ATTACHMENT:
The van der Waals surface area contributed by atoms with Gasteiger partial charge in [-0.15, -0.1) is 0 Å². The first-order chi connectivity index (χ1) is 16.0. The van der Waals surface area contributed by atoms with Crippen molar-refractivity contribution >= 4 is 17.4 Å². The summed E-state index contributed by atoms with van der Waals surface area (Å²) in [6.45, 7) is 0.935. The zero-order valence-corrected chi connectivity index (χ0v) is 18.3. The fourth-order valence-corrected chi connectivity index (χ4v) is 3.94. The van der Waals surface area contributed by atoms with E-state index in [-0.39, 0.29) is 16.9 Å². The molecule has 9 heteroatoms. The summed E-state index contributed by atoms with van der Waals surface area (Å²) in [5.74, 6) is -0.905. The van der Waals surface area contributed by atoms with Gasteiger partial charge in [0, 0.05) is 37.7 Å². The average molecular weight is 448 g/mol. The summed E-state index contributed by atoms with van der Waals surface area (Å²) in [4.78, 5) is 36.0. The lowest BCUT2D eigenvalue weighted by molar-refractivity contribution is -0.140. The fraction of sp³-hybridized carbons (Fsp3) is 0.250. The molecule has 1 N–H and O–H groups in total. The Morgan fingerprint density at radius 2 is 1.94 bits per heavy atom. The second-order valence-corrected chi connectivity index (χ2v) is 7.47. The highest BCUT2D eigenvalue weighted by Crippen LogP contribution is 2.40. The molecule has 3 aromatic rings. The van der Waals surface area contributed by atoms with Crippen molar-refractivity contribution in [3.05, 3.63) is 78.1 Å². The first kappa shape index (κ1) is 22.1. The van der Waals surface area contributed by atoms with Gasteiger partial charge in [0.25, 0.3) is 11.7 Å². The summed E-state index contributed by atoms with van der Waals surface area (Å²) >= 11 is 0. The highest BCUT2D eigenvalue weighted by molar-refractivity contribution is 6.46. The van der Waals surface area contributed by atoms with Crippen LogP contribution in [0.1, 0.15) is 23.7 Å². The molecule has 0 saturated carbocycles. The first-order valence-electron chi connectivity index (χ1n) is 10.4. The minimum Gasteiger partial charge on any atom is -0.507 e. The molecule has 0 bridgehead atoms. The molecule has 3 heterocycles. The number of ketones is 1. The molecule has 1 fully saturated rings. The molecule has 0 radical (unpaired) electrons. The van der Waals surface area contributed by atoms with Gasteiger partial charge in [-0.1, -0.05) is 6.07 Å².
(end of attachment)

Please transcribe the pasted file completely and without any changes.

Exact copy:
The van der Waals surface area contributed by atoms with Gasteiger partial charge in [-0.15, -0.1) is 0 Å². The first-order chi connectivity index (χ1) is 16.0. The van der Waals surface area contributed by atoms with Crippen molar-refractivity contribution >= 4 is 17.4 Å². The summed E-state index contributed by atoms with van der Waals surface area (Å²) in [6.45, 7) is 0.935. The zero-order valence-corrected chi connectivity index (χ0v) is 18.3. The fourth-order valence-corrected chi connectivity index (χ4v) is 3.94. The van der Waals surface area contributed by atoms with E-state index in [-0.39, 0.29) is 16.9 Å². The molecule has 9 heteroatoms. The summed E-state index contributed by atoms with van der Waals surface area (Å²) in [5.74, 6) is -0.905. The van der Waals surface area contributed by atoms with Gasteiger partial charge in [0, 0.05) is 37.7 Å². The average molecular weight is 448 g/mol. The summed E-state index contributed by atoms with van der Waals surface area (Å²) in [4.78, 5) is 36.0. The lowest BCUT2D eigenvalue weighted by molar-refractivity contribution is -0.140. The fraction of sp³-hybridized carbons (Fsp3) is 0.250. The molecule has 1 N–H and O–H groups in total. The Morgan fingerprint density at radius 2 is 1.94 bits per heavy atom. The second-order valence-corrected chi connectivity index (χ2v) is 7.47. The highest BCUT2D eigenvalue weighted by Crippen LogP contribution is 2.40. The molecule has 3 aromatic rings. The van der Waals surface area contributed by atoms with Crippen molar-refractivity contribution in [3.05, 3.63) is 78.1 Å². The first kappa shape index (κ1) is 22.1. The van der Waals surface area contributed by atoms with Gasteiger partial charge in [0.25, 0.3) is 11.7 Å². The summed E-state index contributed by atoms with van der Waals surface area (Å²) >= 11 is 0. The highest BCUT2D eigenvalue weighted by molar-refractivity contribution is 6.46. The van der Waals surface area contributed by atoms with Crippen LogP contribution in [0.1, 0.15) is 23.7 Å². The molecule has 0 saturated carbocycles. The first-order valence-electron chi connectivity index (χ1n) is 10.4. The minimum Gasteiger partial charge on any atom is -0.507 e. The molecule has 0 bridgehead atoms. The molecule has 3 heterocycles. The number of ketones is 1. The molecule has 1 fully saturated rings. The molecule has 0 radical (unpaired) electrons. The van der Waals surface area contributed by atoms with Gasteiger partial charge in [-0.1, -0.05) is 6.07 Å².